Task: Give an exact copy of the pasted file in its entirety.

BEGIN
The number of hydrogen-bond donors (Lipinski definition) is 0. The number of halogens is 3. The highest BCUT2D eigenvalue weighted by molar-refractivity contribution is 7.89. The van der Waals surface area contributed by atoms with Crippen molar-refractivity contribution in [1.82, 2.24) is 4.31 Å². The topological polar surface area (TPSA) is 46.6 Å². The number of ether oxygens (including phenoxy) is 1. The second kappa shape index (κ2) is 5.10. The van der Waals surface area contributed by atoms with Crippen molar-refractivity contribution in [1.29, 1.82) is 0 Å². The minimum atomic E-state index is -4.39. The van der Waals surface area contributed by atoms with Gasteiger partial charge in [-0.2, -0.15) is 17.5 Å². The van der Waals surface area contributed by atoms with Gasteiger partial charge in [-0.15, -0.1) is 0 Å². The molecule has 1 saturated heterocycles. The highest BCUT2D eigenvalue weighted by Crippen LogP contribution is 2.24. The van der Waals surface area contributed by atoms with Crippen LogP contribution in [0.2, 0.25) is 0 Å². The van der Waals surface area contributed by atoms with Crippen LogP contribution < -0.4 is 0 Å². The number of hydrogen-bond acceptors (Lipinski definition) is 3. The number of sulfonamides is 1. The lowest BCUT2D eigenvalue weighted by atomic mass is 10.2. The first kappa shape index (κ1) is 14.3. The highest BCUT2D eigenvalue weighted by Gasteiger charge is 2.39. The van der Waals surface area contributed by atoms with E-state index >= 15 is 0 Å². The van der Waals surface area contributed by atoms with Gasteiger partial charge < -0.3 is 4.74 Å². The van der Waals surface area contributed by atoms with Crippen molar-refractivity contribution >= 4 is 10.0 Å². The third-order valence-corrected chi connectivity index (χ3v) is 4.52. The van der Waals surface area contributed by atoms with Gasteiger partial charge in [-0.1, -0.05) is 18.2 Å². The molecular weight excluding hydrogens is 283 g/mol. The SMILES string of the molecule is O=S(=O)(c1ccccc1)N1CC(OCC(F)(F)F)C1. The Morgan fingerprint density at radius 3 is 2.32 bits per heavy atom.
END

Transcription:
The number of hydrogen-bond donors (Lipinski definition) is 0. The number of halogens is 3. The highest BCUT2D eigenvalue weighted by molar-refractivity contribution is 7.89. The van der Waals surface area contributed by atoms with Crippen molar-refractivity contribution in [1.82, 2.24) is 4.31 Å². The topological polar surface area (TPSA) is 46.6 Å². The number of ether oxygens (including phenoxy) is 1. The second kappa shape index (κ2) is 5.10. The van der Waals surface area contributed by atoms with Crippen molar-refractivity contribution in [1.29, 1.82) is 0 Å². The minimum atomic E-state index is -4.39. The van der Waals surface area contributed by atoms with Gasteiger partial charge in [-0.2, -0.15) is 17.5 Å². The van der Waals surface area contributed by atoms with Gasteiger partial charge in [-0.15, -0.1) is 0 Å². The molecule has 1 saturated heterocycles. The highest BCUT2D eigenvalue weighted by Crippen LogP contribution is 2.24. The van der Waals surface area contributed by atoms with Crippen LogP contribution in [0.2, 0.25) is 0 Å². The van der Waals surface area contributed by atoms with Crippen LogP contribution < -0.4 is 0 Å². The number of hydrogen-bond acceptors (Lipinski definition) is 3. The number of sulfonamides is 1. The lowest BCUT2D eigenvalue weighted by atomic mass is 10.2. The first kappa shape index (κ1) is 14.3. The highest BCUT2D eigenvalue weighted by Gasteiger charge is 2.39. The van der Waals surface area contributed by atoms with E-state index >= 15 is 0 Å². The van der Waals surface area contributed by atoms with Gasteiger partial charge < -0.3 is 4.74 Å². The van der Waals surface area contributed by atoms with Crippen molar-refractivity contribution >= 4 is 10.0 Å². The third-order valence-corrected chi connectivity index (χ3v) is 4.52. The van der Waals surface area contributed by atoms with Gasteiger partial charge in [-0.1, -0.05) is 18.2 Å². The molecular weight excluding hydrogens is 283 g/mol. The SMILES string of the molecule is O=S(=O)(c1ccccc1)N1CC(OCC(F)(F)F)C1. The Morgan fingerprint density at radius 3 is 2.32 bits per heavy atom.